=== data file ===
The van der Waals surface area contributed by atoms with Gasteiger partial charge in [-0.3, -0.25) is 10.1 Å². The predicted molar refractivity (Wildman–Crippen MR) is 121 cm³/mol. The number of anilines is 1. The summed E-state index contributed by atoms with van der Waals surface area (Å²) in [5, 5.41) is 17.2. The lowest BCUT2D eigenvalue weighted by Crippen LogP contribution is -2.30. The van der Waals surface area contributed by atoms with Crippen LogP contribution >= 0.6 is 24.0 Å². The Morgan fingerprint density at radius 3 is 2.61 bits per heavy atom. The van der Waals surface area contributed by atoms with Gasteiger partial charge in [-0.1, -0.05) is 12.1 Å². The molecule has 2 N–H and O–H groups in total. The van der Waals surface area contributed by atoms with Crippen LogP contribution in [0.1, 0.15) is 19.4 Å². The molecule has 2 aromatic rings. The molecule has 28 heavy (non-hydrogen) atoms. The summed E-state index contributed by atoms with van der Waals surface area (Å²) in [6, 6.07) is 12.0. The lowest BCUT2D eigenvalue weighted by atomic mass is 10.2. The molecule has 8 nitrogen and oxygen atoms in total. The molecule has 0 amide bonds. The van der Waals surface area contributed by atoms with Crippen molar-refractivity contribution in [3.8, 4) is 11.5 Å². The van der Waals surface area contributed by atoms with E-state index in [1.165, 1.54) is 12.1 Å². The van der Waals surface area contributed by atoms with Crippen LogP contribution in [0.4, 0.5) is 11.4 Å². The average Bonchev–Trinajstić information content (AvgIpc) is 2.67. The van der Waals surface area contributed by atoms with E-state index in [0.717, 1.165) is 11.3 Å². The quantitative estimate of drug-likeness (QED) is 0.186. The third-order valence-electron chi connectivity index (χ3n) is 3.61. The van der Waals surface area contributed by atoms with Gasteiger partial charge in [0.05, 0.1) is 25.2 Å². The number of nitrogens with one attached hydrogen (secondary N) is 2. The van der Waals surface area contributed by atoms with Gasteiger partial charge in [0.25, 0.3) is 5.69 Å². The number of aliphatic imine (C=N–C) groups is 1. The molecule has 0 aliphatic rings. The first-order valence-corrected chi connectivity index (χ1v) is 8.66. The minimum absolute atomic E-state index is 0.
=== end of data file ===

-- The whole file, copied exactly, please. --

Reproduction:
The van der Waals surface area contributed by atoms with Gasteiger partial charge in [-0.3, -0.25) is 10.1 Å². The predicted molar refractivity (Wildman–Crippen MR) is 121 cm³/mol. The number of anilines is 1. The summed E-state index contributed by atoms with van der Waals surface area (Å²) in [5, 5.41) is 17.2. The lowest BCUT2D eigenvalue weighted by Crippen LogP contribution is -2.30. The van der Waals surface area contributed by atoms with Crippen LogP contribution >= 0.6 is 24.0 Å². The Morgan fingerprint density at radius 3 is 2.61 bits per heavy atom. The van der Waals surface area contributed by atoms with Gasteiger partial charge in [-0.1, -0.05) is 12.1 Å². The molecule has 2 N–H and O–H groups in total. The van der Waals surface area contributed by atoms with Crippen LogP contribution in [0.1, 0.15) is 19.4 Å². The molecule has 2 aromatic rings. The molecule has 28 heavy (non-hydrogen) atoms. The summed E-state index contributed by atoms with van der Waals surface area (Å²) in [6, 6.07) is 12.0. The lowest BCUT2D eigenvalue weighted by atomic mass is 10.2. The molecule has 8 nitrogen and oxygen atoms in total. The molecule has 0 amide bonds. The van der Waals surface area contributed by atoms with Crippen molar-refractivity contribution in [3.8, 4) is 11.5 Å². The van der Waals surface area contributed by atoms with E-state index in [1.165, 1.54) is 12.1 Å². The van der Waals surface area contributed by atoms with Crippen LogP contribution in [0.4, 0.5) is 11.4 Å². The average Bonchev–Trinajstić information content (AvgIpc) is 2.67. The van der Waals surface area contributed by atoms with E-state index in [0.717, 1.165) is 11.3 Å². The quantitative estimate of drug-likeness (QED) is 0.186. The third-order valence-electron chi connectivity index (χ3n) is 3.61. The van der Waals surface area contributed by atoms with Gasteiger partial charge in [0.05, 0.1) is 25.2 Å². The number of nitrogens with one attached hydrogen (secondary N) is 2. The van der Waals surface area contributed by atoms with Gasteiger partial charge in [0.25, 0.3) is 5.69 Å². The number of aliphatic imine (C=N–C) groups is 1. The molecule has 0 aliphatic rings. The first-order valence-corrected chi connectivity index (χ1v) is 8.66. The minimum absolute atomic E-state index is 0.